Saturday, September 27, 2008

Complex Relationships

I think those two words can describe what's going on here at home. Relationships are changing. Everyday is an adventure.

The Doodlebug is a good kid. She's truly one of a kind. She has a great sense of humor. She's affectionate and considerate and delightful to be around most of the time. We've all lived in this little bubble here at home for eleven years. But things are changing and the person who is having the hardest time adjusting seems to be... The UIC.

Where I sit and marvel at the changes in our daughter, just in the last year. I think he resents a lot of it. Because these changes have somehow changed their relationship. He feels left out. They've always been like playmates. Video games. Funny movies. Amusement park rides. She's changing...and he's got issues.

I think I noticed the first change this past summer. They used to go to some local races on Thursday nights. It was their a date. But this past summer she decided she really didn't want to do that anymore. Lately he has been pointing out more she doesn't like for him to kiss her on the tip of her nose anymore. She acts like he has cooties apparently. And he's having a hard time dealing with this ... because he sees that she and I are getting closer.

I'm trying to see his perspective. I mean, did I feel a little left out when they went off to do their 'fun stuff' together? Probably, yes. But at the same time, I am loving the evolving relationship that she and I are developing. We are really enjoying our time together. We do our nails. We shop. I finally have someone to do all that 'girly' stuff with. We giggle while watching movies together. We talk about music. I listen to her. Something that I can always remember appreciating my mother doing for me when I was growing up. Sometimes we just want to be heard, right? A sounding board....

My relationship with my Dad was awkward during my teen years because I sought out my Mom's opinion more than Daddy's. The UIC and his sister grew up without a true father figure, so he has nothing to draw on for experience in this situation. I told him not to be so abrupt with her. To listen to her. To not criticize her musical taste. Ask her questions but to not be pushy. When she wants to talk, no matter what he is doing, give her the time and really listen. Get to know the person she is becoming. To try to let their relationship evolve without being so forceful. But his feelings are hurt and I swear, earlier he was pouting like a little kid about the entire thing. I did tell him that he was acting like a 'grump'...a term that she had used to describe him not 20 minutes earlier.

So we'll sit back and watch what evolves over the next few weeks...months...or years. But what about you? Do you remember those odd years with either of your parents? Have you experienced this with your own children? Got any sage advice to share? I'm all ears....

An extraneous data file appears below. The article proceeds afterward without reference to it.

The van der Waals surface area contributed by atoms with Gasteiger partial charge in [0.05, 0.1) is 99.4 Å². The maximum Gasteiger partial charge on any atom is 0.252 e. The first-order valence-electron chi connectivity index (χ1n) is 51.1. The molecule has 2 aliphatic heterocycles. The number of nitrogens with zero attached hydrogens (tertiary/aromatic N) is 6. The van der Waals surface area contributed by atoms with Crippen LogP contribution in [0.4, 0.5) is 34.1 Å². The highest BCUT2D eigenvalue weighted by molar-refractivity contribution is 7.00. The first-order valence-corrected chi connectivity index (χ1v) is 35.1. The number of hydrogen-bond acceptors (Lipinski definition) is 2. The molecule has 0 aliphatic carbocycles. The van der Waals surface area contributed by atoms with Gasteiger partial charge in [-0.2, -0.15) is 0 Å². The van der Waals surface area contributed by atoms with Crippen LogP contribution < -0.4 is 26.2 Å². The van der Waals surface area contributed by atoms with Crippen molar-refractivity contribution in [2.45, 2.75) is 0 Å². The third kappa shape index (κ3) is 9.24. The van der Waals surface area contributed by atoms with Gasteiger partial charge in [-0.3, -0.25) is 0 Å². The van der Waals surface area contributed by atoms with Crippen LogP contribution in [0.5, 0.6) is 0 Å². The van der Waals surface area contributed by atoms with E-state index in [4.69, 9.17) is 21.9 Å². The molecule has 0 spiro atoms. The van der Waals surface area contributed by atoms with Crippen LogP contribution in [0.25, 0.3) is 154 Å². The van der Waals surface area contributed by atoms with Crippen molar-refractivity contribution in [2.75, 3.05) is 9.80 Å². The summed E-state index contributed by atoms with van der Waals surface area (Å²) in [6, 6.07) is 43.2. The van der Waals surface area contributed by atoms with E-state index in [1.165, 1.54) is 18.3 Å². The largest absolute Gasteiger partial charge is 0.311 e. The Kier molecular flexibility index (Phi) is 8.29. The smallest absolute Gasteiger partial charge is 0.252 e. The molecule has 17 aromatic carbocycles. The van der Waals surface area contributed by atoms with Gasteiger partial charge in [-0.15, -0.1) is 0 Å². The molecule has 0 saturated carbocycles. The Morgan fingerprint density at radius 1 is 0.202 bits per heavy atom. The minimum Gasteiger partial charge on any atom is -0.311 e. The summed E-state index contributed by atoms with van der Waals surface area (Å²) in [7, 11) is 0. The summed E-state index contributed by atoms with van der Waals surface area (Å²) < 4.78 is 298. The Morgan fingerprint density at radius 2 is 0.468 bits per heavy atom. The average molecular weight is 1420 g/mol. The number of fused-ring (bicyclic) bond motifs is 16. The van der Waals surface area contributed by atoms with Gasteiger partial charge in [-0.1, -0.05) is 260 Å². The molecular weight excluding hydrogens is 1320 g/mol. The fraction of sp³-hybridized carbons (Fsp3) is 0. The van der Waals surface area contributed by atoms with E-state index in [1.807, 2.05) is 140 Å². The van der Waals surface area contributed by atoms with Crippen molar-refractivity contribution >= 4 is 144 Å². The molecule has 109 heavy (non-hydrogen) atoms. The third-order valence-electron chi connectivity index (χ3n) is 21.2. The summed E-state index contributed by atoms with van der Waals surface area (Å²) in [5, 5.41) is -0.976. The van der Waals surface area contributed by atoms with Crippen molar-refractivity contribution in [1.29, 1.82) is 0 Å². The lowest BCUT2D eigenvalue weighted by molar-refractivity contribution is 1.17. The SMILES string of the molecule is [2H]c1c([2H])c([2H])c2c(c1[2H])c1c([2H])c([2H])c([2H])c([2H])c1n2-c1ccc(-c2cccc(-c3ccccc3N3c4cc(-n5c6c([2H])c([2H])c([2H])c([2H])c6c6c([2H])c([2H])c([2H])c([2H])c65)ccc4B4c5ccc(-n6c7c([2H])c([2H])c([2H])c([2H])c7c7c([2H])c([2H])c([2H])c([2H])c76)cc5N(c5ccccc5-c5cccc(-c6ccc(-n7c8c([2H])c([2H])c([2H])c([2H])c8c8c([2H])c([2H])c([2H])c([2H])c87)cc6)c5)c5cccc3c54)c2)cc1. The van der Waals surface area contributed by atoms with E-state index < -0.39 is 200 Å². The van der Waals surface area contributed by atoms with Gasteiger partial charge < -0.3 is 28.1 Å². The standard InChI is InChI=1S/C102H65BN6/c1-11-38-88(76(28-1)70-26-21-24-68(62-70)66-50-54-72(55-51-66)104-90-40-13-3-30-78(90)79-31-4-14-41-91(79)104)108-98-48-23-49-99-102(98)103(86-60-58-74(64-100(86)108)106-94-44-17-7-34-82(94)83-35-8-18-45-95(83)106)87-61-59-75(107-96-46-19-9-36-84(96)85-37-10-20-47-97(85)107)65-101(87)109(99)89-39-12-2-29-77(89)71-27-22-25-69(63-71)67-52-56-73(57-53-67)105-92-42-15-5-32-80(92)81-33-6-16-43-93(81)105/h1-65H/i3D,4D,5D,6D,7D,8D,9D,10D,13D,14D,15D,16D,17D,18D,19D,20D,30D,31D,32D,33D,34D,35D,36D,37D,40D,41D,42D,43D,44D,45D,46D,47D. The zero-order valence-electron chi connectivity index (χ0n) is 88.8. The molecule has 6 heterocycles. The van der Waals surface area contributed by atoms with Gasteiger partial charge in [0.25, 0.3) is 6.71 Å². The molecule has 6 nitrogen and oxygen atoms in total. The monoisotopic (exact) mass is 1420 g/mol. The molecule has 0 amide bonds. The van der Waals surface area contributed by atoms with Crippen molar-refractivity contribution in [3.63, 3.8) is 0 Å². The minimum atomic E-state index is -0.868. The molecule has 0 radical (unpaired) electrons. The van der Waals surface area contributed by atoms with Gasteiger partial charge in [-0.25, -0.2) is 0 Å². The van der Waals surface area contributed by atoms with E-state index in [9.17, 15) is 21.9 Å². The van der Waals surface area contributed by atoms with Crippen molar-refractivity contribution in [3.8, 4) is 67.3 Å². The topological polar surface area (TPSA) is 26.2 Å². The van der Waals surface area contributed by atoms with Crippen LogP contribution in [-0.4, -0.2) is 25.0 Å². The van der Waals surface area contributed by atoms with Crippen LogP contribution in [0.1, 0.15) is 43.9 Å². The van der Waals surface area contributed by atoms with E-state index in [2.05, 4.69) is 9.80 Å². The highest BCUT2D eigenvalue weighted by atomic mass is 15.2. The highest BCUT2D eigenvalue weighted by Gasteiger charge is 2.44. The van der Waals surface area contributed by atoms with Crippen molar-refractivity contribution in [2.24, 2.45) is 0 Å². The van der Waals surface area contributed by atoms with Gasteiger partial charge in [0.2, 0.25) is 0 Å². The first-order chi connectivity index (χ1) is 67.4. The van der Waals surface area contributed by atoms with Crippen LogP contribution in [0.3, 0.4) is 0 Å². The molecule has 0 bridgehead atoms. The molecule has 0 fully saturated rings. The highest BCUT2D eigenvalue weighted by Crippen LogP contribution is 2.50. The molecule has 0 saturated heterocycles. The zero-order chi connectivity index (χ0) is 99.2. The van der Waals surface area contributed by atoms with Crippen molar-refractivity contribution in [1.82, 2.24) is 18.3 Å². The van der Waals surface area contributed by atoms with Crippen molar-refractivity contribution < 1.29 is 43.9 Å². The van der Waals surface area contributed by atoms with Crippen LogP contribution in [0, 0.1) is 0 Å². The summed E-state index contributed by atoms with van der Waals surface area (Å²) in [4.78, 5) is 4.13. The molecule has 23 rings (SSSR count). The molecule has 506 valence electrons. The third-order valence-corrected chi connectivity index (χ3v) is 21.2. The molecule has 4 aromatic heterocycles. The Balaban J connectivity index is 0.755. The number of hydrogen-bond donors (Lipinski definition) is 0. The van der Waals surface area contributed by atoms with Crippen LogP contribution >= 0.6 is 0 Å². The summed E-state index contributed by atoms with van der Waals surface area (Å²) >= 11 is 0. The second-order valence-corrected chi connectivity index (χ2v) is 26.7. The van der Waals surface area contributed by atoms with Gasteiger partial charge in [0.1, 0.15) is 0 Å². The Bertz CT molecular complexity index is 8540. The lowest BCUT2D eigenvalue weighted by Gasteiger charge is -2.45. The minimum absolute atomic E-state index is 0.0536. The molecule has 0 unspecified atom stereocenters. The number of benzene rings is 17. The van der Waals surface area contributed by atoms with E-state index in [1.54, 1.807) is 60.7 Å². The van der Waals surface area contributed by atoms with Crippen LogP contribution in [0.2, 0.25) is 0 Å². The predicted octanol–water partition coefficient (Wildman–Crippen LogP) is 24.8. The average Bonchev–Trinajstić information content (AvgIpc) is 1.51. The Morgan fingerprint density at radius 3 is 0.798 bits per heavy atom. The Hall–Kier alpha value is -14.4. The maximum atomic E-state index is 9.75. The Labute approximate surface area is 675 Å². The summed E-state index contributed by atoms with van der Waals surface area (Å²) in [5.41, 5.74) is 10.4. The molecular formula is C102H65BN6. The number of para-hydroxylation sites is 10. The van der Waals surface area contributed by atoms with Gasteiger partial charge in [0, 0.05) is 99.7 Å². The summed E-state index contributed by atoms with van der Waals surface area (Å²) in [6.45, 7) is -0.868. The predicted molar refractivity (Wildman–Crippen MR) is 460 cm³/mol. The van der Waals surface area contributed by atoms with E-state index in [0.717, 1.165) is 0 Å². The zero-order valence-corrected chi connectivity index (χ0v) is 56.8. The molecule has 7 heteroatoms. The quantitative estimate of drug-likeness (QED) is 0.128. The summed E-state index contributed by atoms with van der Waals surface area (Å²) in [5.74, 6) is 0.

The Source said...

Yes, pretty much during the years that Darling Daughter was 11 and 12, she thought her daddy was put on earth to make her life miserable and he thought his daughter had completely lost her mind. She was going through the giggly, squealy phase and trying to figure out her place in the midst of middle school, boys, etc. He was trying to decide what to do with the young lady she was becoming.

Good age 13, it was all settled. Daddy is her hero again and she loves him to pieces. Even though she now thinks he's a great big dork. She seriously comes to whisper to me that she can't BELIEVE he's wearing THAT. But don't tell him, because it'll hurt his feelings.

And it's probably going to change again once she actually finds a boy to "fall in love" with. I'm anticipating that won't go over too well. They're going to butt heads because she'll want to date and he won't want his baby girl leaving his sight.

sheila said...

Well, I haven't been reading your blog for long and I can't find anywhere that tells how old your daughter may be, but judging from her artwork (great, btw! that's some talent!) I'd say may 10-13.

Judging from your 'crisis' post I'd go with 12. lol.

We all go through this, it's very hard. Mostly because you feel sorry for your other half....they are such babies!

But enjoy these moments you spend with her, the nails, the laughing, the movies...because in about 2 or 3 years, it'll alllll be over.

Right around 14 or so they come to the conclusion that you don't know anything. They want your opinion, but only when asked, and then they really don't want any advice. can't possibly understand what it's like to be 14...because times are 'sooooo different now!' (yeah, heard that one before)

It's very very very trying and it may make you want to drink. lol.

That too shall pass, around 17 or so. You probably will be too exhausted to actually remember any of it!

Good luck. Enjoy it while you can. You'll both take turns being the well as the bad guy. (Depending on her attitude at that particular moment). lol